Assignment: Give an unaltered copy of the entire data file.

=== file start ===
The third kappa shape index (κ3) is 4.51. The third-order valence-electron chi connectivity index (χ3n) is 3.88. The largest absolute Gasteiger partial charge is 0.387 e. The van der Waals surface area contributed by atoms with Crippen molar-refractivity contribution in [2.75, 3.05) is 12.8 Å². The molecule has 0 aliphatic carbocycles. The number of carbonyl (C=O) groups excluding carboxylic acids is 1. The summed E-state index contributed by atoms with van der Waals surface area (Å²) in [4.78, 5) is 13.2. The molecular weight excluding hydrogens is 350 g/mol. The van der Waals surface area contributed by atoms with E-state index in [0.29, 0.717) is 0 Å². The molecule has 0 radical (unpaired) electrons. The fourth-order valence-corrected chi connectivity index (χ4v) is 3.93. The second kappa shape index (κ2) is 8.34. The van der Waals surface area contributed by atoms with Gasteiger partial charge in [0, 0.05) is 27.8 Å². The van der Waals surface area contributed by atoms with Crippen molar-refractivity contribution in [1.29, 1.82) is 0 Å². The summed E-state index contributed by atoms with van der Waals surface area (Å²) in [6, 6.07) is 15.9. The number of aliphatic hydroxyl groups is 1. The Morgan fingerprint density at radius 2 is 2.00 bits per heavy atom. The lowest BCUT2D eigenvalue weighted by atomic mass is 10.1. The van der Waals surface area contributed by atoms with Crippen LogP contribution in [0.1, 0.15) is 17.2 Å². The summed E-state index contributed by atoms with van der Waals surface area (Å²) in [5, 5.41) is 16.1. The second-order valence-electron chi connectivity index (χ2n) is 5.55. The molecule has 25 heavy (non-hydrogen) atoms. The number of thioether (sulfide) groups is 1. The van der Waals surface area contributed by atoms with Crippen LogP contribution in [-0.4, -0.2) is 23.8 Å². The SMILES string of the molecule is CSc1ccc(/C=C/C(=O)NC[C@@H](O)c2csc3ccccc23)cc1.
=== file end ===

The third kappa shape index (κ3) is 4.51. The third-order valence-electron chi connectivity index (χ3n) is 3.88. The largest absolute Gasteiger partial charge is 0.387 e. The van der Waals surface area contributed by atoms with Crippen molar-refractivity contribution in [2.75, 3.05) is 12.8 Å². The molecule has 0 aliphatic carbocycles. The number of carbonyl (C=O) groups excluding carboxylic acids is 1. The summed E-state index contributed by atoms with van der Waals surface area (Å²) in [4.78, 5) is 13.2. The molecular weight excluding hydrogens is 350 g/mol. The van der Waals surface area contributed by atoms with E-state index in [0.29, 0.717) is 0 Å². The molecule has 0 radical (unpaired) electrons. The fourth-order valence-corrected chi connectivity index (χ4v) is 3.93. The second kappa shape index (κ2) is 8.34. The van der Waals surface area contributed by atoms with Gasteiger partial charge in [0, 0.05) is 27.8 Å². The van der Waals surface area contributed by atoms with Crippen molar-refractivity contribution in [1.29, 1.82) is 0 Å². The summed E-state index contributed by atoms with van der Waals surface area (Å²) in [6, 6.07) is 15.9. The number of aliphatic hydroxyl groups is 1. The Morgan fingerprint density at radius 2 is 2.00 bits per heavy atom. The lowest BCUT2D eigenvalue weighted by atomic mass is 10.1. The van der Waals surface area contributed by atoms with Crippen LogP contribution in [0.1, 0.15) is 17.2 Å². The summed E-state index contributed by atoms with van der Waals surface area (Å²) in [5, 5.41) is 16.1. The second-order valence-electron chi connectivity index (χ2n) is 5.55. The molecule has 25 heavy (non-hydrogen) atoms. The number of thioether (sulfide) groups is 1. The van der Waals surface area contributed by atoms with Crippen LogP contribution in [-0.4, -0.2) is 23.8 Å². The SMILES string of the molecule is CSc1ccc(/C=C/C(=O)NC[C@@H](O)c2csc3ccccc23)cc1.